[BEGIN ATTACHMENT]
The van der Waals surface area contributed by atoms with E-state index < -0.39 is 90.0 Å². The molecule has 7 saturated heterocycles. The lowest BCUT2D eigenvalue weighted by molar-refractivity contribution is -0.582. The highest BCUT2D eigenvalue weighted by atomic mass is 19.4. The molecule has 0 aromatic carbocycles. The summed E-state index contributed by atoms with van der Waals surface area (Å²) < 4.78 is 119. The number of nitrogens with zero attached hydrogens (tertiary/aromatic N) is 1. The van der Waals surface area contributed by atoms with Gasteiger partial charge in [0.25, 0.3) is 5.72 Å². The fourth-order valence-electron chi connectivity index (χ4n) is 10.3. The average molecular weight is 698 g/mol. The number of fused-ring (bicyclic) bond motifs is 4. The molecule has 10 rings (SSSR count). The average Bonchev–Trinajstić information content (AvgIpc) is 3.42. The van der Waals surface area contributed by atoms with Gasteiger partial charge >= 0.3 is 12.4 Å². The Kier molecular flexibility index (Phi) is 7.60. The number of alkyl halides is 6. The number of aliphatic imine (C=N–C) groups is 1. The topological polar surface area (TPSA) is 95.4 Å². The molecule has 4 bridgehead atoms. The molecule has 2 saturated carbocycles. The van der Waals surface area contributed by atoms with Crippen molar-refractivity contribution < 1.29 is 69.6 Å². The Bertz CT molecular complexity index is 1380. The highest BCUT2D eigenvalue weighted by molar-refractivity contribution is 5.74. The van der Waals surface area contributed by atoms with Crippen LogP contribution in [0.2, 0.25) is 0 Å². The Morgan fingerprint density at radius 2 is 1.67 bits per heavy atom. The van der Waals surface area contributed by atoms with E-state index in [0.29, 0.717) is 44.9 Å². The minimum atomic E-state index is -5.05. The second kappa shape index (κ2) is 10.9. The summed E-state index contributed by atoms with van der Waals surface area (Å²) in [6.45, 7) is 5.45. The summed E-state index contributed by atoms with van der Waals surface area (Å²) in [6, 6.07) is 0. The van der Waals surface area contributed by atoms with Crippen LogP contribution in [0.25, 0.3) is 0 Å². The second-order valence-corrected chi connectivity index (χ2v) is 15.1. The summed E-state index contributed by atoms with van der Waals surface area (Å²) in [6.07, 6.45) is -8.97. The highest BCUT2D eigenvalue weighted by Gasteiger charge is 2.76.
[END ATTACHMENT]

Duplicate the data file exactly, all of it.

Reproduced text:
The van der Waals surface area contributed by atoms with E-state index < -0.39 is 90.0 Å². The molecule has 7 saturated heterocycles. The lowest BCUT2D eigenvalue weighted by molar-refractivity contribution is -0.582. The highest BCUT2D eigenvalue weighted by atomic mass is 19.4. The molecule has 0 aromatic carbocycles. The summed E-state index contributed by atoms with van der Waals surface area (Å²) < 4.78 is 119. The number of nitrogens with zero attached hydrogens (tertiary/aromatic N) is 1. The van der Waals surface area contributed by atoms with Gasteiger partial charge in [0.25, 0.3) is 5.72 Å². The fourth-order valence-electron chi connectivity index (χ4n) is 10.3. The average molecular weight is 698 g/mol. The number of fused-ring (bicyclic) bond motifs is 4. The molecule has 10 rings (SSSR count). The average Bonchev–Trinajstić information content (AvgIpc) is 3.42. The van der Waals surface area contributed by atoms with Gasteiger partial charge >= 0.3 is 12.4 Å². The Kier molecular flexibility index (Phi) is 7.60. The number of alkyl halides is 6. The number of aliphatic imine (C=N–C) groups is 1. The topological polar surface area (TPSA) is 95.4 Å². The molecule has 4 bridgehead atoms. The molecule has 2 saturated carbocycles. The van der Waals surface area contributed by atoms with Crippen molar-refractivity contribution < 1.29 is 69.6 Å². The Bertz CT molecular complexity index is 1380. The highest BCUT2D eigenvalue weighted by molar-refractivity contribution is 5.74. The van der Waals surface area contributed by atoms with Crippen LogP contribution in [0.2, 0.25) is 0 Å². The Morgan fingerprint density at radius 2 is 1.67 bits per heavy atom. The van der Waals surface area contributed by atoms with E-state index in [0.29, 0.717) is 44.9 Å². The minimum atomic E-state index is -5.05. The second kappa shape index (κ2) is 10.9. The summed E-state index contributed by atoms with van der Waals surface area (Å²) in [6.45, 7) is 5.45. The summed E-state index contributed by atoms with van der Waals surface area (Å²) in [6, 6.07) is 0. The van der Waals surface area contributed by atoms with Crippen LogP contribution in [0.25, 0.3) is 0 Å². The second-order valence-corrected chi connectivity index (χ2v) is 15.1. The summed E-state index contributed by atoms with van der Waals surface area (Å²) in [6.07, 6.45) is -8.97. The highest BCUT2D eigenvalue weighted by Gasteiger charge is 2.76.